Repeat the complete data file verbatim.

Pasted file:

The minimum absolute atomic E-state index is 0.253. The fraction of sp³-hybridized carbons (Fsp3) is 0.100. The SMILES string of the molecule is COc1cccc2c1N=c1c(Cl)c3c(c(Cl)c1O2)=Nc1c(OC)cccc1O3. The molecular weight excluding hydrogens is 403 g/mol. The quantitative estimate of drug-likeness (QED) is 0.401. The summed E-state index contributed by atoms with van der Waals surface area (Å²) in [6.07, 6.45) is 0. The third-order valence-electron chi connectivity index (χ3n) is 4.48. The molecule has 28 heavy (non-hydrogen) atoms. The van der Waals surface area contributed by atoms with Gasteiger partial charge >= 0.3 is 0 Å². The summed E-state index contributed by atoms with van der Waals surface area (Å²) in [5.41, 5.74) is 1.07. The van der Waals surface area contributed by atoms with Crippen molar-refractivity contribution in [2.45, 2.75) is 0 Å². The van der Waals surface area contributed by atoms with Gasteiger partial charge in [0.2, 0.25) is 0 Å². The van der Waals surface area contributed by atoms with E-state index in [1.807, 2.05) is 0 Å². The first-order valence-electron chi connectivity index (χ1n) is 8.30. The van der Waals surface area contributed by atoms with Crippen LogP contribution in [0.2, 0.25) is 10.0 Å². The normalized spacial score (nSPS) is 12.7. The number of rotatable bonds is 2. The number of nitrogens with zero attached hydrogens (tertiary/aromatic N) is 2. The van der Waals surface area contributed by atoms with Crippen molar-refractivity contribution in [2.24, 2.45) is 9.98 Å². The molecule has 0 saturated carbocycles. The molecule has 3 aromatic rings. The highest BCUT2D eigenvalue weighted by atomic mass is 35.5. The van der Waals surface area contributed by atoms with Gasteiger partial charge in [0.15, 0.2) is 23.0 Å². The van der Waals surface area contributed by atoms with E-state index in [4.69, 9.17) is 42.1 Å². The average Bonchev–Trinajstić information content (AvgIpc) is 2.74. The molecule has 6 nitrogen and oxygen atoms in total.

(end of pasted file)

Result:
The minimum absolute atomic E-state index is 0.253. The fraction of sp³-hybridized carbons (Fsp3) is 0.100. The SMILES string of the molecule is COc1cccc2c1N=c1c(Cl)c3c(c(Cl)c1O2)=Nc1c(OC)cccc1O3. The molecular weight excluding hydrogens is 403 g/mol. The quantitative estimate of drug-likeness (QED) is 0.401. The summed E-state index contributed by atoms with van der Waals surface area (Å²) in [6.07, 6.45) is 0. The third-order valence-electron chi connectivity index (χ3n) is 4.48. The molecule has 28 heavy (non-hydrogen) atoms. The van der Waals surface area contributed by atoms with Gasteiger partial charge >= 0.3 is 0 Å². The summed E-state index contributed by atoms with van der Waals surface area (Å²) in [5.41, 5.74) is 1.07. The van der Waals surface area contributed by atoms with Crippen molar-refractivity contribution in [2.45, 2.75) is 0 Å². The van der Waals surface area contributed by atoms with Gasteiger partial charge in [0.2, 0.25) is 0 Å². The van der Waals surface area contributed by atoms with E-state index in [1.807, 2.05) is 0 Å². The first-order valence-electron chi connectivity index (χ1n) is 8.30. The van der Waals surface area contributed by atoms with Crippen LogP contribution in [0.2, 0.25) is 10.0 Å². The normalized spacial score (nSPS) is 12.7. The number of rotatable bonds is 2. The number of nitrogens with zero attached hydrogens (tertiary/aromatic N) is 2. The van der Waals surface area contributed by atoms with Crippen molar-refractivity contribution in [2.24, 2.45) is 9.98 Å². The molecule has 0 saturated carbocycles. The molecule has 3 aromatic rings. The highest BCUT2D eigenvalue weighted by atomic mass is 35.5. The van der Waals surface area contributed by atoms with Gasteiger partial charge in [0.15, 0.2) is 23.0 Å². The van der Waals surface area contributed by atoms with E-state index in [4.69, 9.17) is 42.1 Å². The average Bonchev–Trinajstić information content (AvgIpc) is 2.74. The molecule has 6 nitrogen and oxygen atoms in total.